Hilmir Snӕr Guᵭnason and Noomi Rapace in Lamb
The documentary profile of Dr. Anthony Fauci by directors John Hoffman and Janet Tobias isn’t exactly flat-out hagiography of the lightning-rod epidemiologist, but also delivers only sporadically what he’s really like as a human being. There’s a bit of deep biography with references to his Brooklyn childhood and a cute anecdote about how he met his wife, Dr. Christine Grady, but the structure here focuses largely on the two public-health crises that have defined Fauci’s career—AIDS, and COVID-19 . Regarding the former, there’s a tremendous amount of archival footage and intriguing history about that era, attempting to re-frame the way Fauci became a villain for AIDS-advocacy groups like ACTUP and its firebrand spokesman, writer Larry Kramer. On that level, it’s tremendously effective, allowing Fauci to acknowledge his mistakes and show how he attempted to build bridges. The contemporary stuff proves a lot thinner, perhaps due to lack of access during the still-raging pandemic months of 2020, offering a bit of Fauci dishing on his interactions with Trump (prefaced by a hearty “yikes”) yet not much insight into his day-to-day activities as public spokesperson or dealing with threats. After more than 40 years in government service, and several of those spent with a target on his back, perhaps it’s too much to ask that he really open up on camera. Available Oct. 6 via Disney+.
I’m Your Man **1/2
It feels like there’s a tug of war going on in co-writer/director Maria Shrader’s adaptation of an Emma Braslavsky short story, between lighthearted-albeit-quirky romantic comedy and a headier meditation on the nature of love. Maren Eggert plays Dr. Alma Felser, a solitary anthropology researcher who agrees to participate in a pilot program to test robotic possible-life-partners like Tom (Dan Stevens), programmed based on Alma’s data to be her ideal mate. You might guess that complications ensue based on what it actually feels like to be paired with an algorithmically perfect partner, and Shrader finds a few low-key farcical situations to explore that notion. But while both of the leads are solid—Stevens particularly so as his understanding of loving behavior evolves from simplistic romantic gestures—ultimately I’m Your Man
seems terribly confused as to what Alma comes to learn about what she wants. That’s not inherently a problem, and indeed fodder for a tale willing to be thorny rather than pat regarding conflicted human desires. It just too rarely pulls together in a way that makes it clear there are any interesting answers here to the questions it’s raising. The result is a dash of A.I.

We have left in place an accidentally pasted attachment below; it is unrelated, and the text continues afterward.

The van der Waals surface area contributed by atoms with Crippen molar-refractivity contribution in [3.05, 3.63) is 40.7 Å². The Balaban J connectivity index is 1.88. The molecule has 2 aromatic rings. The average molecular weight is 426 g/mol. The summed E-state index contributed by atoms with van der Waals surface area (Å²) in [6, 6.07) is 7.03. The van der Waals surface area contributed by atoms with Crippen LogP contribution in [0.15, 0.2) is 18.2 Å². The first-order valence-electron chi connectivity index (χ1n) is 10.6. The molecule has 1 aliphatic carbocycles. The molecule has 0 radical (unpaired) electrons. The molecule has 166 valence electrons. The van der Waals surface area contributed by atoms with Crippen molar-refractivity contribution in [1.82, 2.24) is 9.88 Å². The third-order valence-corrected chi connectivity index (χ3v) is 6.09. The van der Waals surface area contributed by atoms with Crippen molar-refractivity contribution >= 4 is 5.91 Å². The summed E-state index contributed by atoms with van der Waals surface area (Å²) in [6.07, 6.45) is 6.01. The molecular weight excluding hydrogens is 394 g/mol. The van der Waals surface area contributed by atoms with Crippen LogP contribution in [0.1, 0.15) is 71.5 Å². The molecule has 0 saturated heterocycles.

, a smidgen of Her
and a general sense that the ethics of creating things to fill emotional holes in our lives are messy—too
general a sense to inspire anything more than a nod of appreciation at the attempt. Available Oct. 8 in theaters and via VOD.
Myths and fables have always been stories about our own human experience, and they work best in film when you have something compelling to experience before you get to the moral of the story. On a remote Icelandic farm, Ingvar (Hilmir Snӕr Guᵭnason) and María (Noomi Rapace) live quietly and in solitude tending their sheep—until the birth of one particular lamb clearly shakes the foundation of their world. The details are best left a bit sketchy, though it’s clear from the outset—with María’s wistful references to going back in time, their conspicuous childlessness and the emergence of an unused crib from their storage shed—that the couple is working through some grief. Co-writer/director Valdimar Jóhannsson emphasizes the way the landscape almost engulfs our protagonists, leaning into remarkable images of people alone in dense fog, with long dialogue-free stretches further emphasizing emotional as well as physical distances. Then Ingvar’s black sheep brother Pétur (Björn Hlynur Haraldsson) shows up, complicating the dynamic while hinting at a more complicated back-story that doesn’t ever seem connected to the primary plot. The fantastical elements do, however, ultimately lead in some poetically just directions, leaving an odd but satisfyingly stark narrative about loving what you have more than what you’ve lost. Available Oct. 8 in theaters.
No Time to Die ***
See feature review
. Available Oct. 8 in theaters.